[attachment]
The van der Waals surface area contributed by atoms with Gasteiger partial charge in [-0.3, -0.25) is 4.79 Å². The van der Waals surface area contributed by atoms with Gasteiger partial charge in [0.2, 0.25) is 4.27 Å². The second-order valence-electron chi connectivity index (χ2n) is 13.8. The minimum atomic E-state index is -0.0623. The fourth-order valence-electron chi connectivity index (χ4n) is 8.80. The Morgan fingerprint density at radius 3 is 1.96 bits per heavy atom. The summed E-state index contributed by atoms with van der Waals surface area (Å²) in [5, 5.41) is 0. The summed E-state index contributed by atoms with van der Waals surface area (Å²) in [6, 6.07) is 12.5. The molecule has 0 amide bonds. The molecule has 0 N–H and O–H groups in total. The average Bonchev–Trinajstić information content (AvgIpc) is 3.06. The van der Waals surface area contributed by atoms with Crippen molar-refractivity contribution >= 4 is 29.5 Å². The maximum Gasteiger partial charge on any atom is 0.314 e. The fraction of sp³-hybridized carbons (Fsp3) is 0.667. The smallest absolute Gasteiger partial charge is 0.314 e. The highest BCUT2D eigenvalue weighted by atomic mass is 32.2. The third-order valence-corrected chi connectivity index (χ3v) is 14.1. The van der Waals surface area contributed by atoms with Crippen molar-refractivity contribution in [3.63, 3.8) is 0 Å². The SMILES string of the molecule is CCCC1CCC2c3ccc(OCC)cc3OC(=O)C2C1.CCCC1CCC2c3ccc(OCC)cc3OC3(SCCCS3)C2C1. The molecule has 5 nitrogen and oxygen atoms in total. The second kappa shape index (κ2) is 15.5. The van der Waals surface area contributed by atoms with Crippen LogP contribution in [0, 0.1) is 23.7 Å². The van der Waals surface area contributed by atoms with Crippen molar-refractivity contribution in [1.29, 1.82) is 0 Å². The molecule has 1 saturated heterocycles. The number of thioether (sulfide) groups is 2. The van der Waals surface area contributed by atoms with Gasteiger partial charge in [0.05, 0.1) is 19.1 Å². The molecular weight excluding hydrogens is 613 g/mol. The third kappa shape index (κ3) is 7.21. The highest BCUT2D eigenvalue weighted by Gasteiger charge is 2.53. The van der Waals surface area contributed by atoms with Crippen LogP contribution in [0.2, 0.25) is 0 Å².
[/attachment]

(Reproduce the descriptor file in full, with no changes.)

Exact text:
The van der Waals surface area contributed by atoms with Gasteiger partial charge in [-0.3, -0.25) is 4.79 Å². The van der Waals surface area contributed by atoms with Gasteiger partial charge in [0.2, 0.25) is 4.27 Å². The second-order valence-electron chi connectivity index (χ2n) is 13.8. The minimum atomic E-state index is -0.0623. The fourth-order valence-electron chi connectivity index (χ4n) is 8.80. The Morgan fingerprint density at radius 3 is 1.96 bits per heavy atom. The summed E-state index contributed by atoms with van der Waals surface area (Å²) in [5, 5.41) is 0. The summed E-state index contributed by atoms with van der Waals surface area (Å²) in [6, 6.07) is 12.5. The molecule has 0 amide bonds. The molecule has 0 N–H and O–H groups in total. The average Bonchev–Trinajstić information content (AvgIpc) is 3.06. The van der Waals surface area contributed by atoms with Crippen molar-refractivity contribution >= 4 is 29.5 Å². The maximum Gasteiger partial charge on any atom is 0.314 e. The fraction of sp³-hybridized carbons (Fsp3) is 0.667. The smallest absolute Gasteiger partial charge is 0.314 e. The highest BCUT2D eigenvalue weighted by atomic mass is 32.2. The third-order valence-corrected chi connectivity index (χ3v) is 14.1. The van der Waals surface area contributed by atoms with Crippen molar-refractivity contribution in [3.63, 3.8) is 0 Å². The SMILES string of the molecule is CCCC1CCC2c3ccc(OCC)cc3OC(=O)C2C1.CCCC1CCC2c3ccc(OCC)cc3OC3(SCCCS3)C2C1. The molecule has 5 nitrogen and oxygen atoms in total. The second kappa shape index (κ2) is 15.5. The van der Waals surface area contributed by atoms with Crippen LogP contribution in [0, 0.1) is 23.7 Å². The van der Waals surface area contributed by atoms with Crippen molar-refractivity contribution in [1.29, 1.82) is 0 Å². The molecule has 1 saturated heterocycles. The number of thioether (sulfide) groups is 2. The van der Waals surface area contributed by atoms with Gasteiger partial charge in [0.05, 0.1) is 19.1 Å². The molecular weight excluding hydrogens is 613 g/mol. The third kappa shape index (κ3) is 7.21. The highest BCUT2D eigenvalue weighted by Gasteiger charge is 2.53. The van der Waals surface area contributed by atoms with Crippen LogP contribution in [0.2, 0.25) is 0 Å².